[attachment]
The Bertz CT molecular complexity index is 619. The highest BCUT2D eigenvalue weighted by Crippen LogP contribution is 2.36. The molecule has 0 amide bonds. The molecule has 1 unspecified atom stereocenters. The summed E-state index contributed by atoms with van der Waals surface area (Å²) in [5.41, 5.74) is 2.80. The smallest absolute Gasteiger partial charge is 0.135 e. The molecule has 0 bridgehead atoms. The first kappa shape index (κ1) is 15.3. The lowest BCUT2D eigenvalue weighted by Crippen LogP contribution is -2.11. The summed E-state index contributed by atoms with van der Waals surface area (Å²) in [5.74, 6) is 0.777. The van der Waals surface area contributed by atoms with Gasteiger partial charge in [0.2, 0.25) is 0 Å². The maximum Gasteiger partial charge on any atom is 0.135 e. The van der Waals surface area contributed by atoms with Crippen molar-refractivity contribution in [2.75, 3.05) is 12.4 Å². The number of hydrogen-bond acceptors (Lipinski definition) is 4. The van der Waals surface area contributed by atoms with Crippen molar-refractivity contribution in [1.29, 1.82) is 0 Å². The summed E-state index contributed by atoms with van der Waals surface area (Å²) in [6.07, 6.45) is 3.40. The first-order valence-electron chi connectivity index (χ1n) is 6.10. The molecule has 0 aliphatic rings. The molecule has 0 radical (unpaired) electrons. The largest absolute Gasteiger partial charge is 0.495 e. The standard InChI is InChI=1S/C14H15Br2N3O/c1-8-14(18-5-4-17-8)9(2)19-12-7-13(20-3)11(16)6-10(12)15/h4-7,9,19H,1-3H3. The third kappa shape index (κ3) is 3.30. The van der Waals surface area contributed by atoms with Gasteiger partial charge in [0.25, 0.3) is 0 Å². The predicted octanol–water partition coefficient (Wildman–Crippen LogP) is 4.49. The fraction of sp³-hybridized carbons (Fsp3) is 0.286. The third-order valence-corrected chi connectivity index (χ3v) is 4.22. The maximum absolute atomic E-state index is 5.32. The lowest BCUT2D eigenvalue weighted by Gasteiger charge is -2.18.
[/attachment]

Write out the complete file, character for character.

The Bertz CT molecular complexity index is 619. The highest BCUT2D eigenvalue weighted by Crippen LogP contribution is 2.36. The molecule has 0 amide bonds. The molecule has 1 unspecified atom stereocenters. The summed E-state index contributed by atoms with van der Waals surface area (Å²) in [5.41, 5.74) is 2.80. The smallest absolute Gasteiger partial charge is 0.135 e. The molecule has 0 bridgehead atoms. The first kappa shape index (κ1) is 15.3. The lowest BCUT2D eigenvalue weighted by Crippen LogP contribution is -2.11. The summed E-state index contributed by atoms with van der Waals surface area (Å²) in [5.74, 6) is 0.777. The van der Waals surface area contributed by atoms with Gasteiger partial charge in [0.2, 0.25) is 0 Å². The maximum Gasteiger partial charge on any atom is 0.135 e. The van der Waals surface area contributed by atoms with Crippen molar-refractivity contribution in [2.75, 3.05) is 12.4 Å². The number of hydrogen-bond acceptors (Lipinski definition) is 4. The van der Waals surface area contributed by atoms with Crippen molar-refractivity contribution in [1.29, 1.82) is 0 Å². The summed E-state index contributed by atoms with van der Waals surface area (Å²) in [6.07, 6.45) is 3.40. The first-order valence-electron chi connectivity index (χ1n) is 6.10. The molecule has 0 aliphatic rings. The molecule has 0 radical (unpaired) electrons. The largest absolute Gasteiger partial charge is 0.495 e. The standard InChI is InChI=1S/C14H15Br2N3O/c1-8-14(18-5-4-17-8)9(2)19-12-7-13(20-3)11(16)6-10(12)15/h4-7,9,19H,1-3H3. The third kappa shape index (κ3) is 3.30. The van der Waals surface area contributed by atoms with Gasteiger partial charge in [0.25, 0.3) is 0 Å². The predicted octanol–water partition coefficient (Wildman–Crippen LogP) is 4.49. The fraction of sp³-hybridized carbons (Fsp3) is 0.286. The third-order valence-corrected chi connectivity index (χ3v) is 4.22. The maximum absolute atomic E-state index is 5.32. The lowest BCUT2D eigenvalue weighted by Gasteiger charge is -2.18.